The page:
The value of woodland pools

Podcast

Woodland pools are small, seasonal wetlands. In the Northeast, they are typically covered with ice and snow in the winter. In the heat of summer they dry up. And in the spring and late fall they contain standing water. Now is a great time for exploring the diversity of life in woodland pools.

prado wetland

Designer wetlands

Podcast

Drinking water supplies around the world often contain trace amounts of pharmaceuticals, agricultural and industrial chemicals, and other synthetic compounds that can harm reproduction in fish and may be linked to adverse health effects in humans. 

frog

Tough times for amphibians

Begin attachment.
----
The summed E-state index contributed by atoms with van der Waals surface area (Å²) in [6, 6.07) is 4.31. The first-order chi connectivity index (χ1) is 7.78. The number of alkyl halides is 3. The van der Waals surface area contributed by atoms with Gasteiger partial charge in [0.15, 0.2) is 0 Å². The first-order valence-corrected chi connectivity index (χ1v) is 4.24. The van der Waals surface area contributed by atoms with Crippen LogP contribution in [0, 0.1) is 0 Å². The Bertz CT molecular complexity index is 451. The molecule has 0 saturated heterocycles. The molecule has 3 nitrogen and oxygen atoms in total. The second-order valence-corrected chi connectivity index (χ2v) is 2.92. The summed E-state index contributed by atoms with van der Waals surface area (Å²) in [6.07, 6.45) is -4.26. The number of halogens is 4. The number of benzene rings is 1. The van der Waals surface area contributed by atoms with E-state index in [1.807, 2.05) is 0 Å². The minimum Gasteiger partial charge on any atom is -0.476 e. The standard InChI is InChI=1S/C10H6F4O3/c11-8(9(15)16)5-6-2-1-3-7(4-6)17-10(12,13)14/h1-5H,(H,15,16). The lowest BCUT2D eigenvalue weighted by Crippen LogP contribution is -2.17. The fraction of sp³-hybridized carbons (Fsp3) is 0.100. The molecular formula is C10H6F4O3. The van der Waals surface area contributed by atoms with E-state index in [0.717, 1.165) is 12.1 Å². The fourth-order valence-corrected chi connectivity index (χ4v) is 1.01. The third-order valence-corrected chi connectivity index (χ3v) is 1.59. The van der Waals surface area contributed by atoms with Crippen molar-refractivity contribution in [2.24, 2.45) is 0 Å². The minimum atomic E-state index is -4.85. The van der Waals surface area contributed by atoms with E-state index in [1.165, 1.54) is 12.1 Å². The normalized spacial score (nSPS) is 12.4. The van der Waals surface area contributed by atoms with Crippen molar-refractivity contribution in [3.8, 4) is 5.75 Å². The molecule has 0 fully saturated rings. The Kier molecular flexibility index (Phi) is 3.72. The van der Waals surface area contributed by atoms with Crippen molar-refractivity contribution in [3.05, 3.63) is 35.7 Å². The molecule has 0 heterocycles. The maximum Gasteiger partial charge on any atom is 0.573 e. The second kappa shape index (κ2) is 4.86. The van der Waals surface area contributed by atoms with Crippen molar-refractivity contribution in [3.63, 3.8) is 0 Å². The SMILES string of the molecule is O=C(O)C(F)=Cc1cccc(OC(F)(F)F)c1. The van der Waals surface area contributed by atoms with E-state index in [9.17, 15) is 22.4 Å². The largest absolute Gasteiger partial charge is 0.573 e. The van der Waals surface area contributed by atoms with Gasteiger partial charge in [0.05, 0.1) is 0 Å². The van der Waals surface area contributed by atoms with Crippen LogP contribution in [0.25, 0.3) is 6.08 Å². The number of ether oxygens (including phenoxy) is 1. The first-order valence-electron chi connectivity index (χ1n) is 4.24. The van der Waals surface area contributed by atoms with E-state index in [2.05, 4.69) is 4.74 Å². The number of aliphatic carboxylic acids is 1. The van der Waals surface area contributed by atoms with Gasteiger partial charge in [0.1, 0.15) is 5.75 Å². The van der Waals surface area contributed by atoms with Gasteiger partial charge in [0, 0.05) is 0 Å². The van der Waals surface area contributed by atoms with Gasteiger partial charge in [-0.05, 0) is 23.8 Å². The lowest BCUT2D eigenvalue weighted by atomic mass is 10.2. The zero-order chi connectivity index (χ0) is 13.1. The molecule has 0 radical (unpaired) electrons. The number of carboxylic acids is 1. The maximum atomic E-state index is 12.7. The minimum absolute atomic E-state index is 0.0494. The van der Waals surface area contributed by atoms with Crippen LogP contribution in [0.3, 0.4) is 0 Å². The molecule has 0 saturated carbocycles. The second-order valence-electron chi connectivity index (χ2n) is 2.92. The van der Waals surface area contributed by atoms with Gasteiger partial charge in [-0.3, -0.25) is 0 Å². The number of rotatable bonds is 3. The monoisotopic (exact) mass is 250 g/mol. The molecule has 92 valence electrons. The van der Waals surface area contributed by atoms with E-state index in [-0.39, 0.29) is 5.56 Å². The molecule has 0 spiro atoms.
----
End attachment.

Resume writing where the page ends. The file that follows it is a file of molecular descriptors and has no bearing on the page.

Podcast

Around the world, millions of frogs, toads, and salamanders are dying from two emerging diseases. The first plague appeared in the 1990s, and is so deadly to amphibians that it is causing what has been described as the most spectacular loss of vertebrate biodiversity due to disease in recorded history.

Emptying the skies

Podcast

Here in the Northeast, winter is slowly giving way to spring. This means melting snow, thawing soils, and the return of migratory birds. The calls of warblers and woodcock and the thrill of spotting waterfowl like heron herald the warmer and greener days ahead.

coyote

Coyotes calling

Podcast

In New York State, if you hear howling at night, it's not a wolf. And it's not your imagination. When New York's wolves were killed off in the 19th century, it left an ecological vacuum that coyotes were happy to fill.

lake

An astonishing number of lakes

Podcast